Poster Number 104
Tuesday, 7 October 2008
George R. Brown Convention Center, Exhibit Hall E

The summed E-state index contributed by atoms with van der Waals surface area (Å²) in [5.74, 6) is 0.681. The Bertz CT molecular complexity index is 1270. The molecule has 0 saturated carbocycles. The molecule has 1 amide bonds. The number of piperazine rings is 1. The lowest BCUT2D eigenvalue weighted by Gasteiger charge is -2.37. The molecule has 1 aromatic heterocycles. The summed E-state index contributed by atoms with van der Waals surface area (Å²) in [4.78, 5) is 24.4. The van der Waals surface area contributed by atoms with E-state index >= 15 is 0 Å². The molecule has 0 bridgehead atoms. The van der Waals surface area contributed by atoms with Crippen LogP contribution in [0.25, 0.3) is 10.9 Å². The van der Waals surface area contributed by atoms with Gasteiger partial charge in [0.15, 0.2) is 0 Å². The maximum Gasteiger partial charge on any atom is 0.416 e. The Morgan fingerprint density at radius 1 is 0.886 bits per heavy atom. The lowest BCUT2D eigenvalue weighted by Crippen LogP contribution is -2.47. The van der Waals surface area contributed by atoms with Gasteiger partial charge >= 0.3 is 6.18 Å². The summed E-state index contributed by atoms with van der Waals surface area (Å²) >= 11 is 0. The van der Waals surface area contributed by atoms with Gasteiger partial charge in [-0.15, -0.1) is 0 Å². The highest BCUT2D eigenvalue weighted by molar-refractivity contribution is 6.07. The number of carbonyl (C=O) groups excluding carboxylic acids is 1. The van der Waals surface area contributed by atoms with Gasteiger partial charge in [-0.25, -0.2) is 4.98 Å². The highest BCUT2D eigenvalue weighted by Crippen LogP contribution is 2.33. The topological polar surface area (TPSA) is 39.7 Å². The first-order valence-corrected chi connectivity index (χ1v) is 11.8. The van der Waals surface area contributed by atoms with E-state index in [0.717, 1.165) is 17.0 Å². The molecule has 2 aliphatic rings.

Concentration of three elements in northeast Chihuahua were spatially analyzed to determine (a) background levels in areas unaffected by mineral deposits, (b) natural background concentrations near mineral deposits, and (c) anomalous values. Arroyos in this area reflect natural conditions since they drain desert land that is devoid of industrial or agricultural wastes, leaving mining as the only additional source of contaminants besides outcrops' weathering. Analyzes were conducted using 1,016 arroyo sediment geochemical data from SGM (Servicio Geologico Mexicano) plus 11 river sediment samples collected by the authors. The spatial distribution of As, Ba, and Cu concentrations were plotted to show their geographical association to mineral deposits containing barite, Pb-Zn-Cu sulfides and Mn-oxides. The background values were determined using values below the 80 percentile (813 data points). For values >80 percentile associations to the mines were sought, while anomalous values were identified as those higher than the mean plus two standard deviations. A proximity to the mines was able to explain anomalous concentrations for all three elements and also for As and Ba values of areas near mineral deposits (values higher than the 80 percentile). In contrast, the Cu pattern of concentrations of values higher than the 80 percentile was not associated with known mines as 98.5% of the data points plotted in the southern part of the study area. Background values and concentration patterns may be used to monitor effects of ongoing and future increase in mining, agricultural and urbanization activities.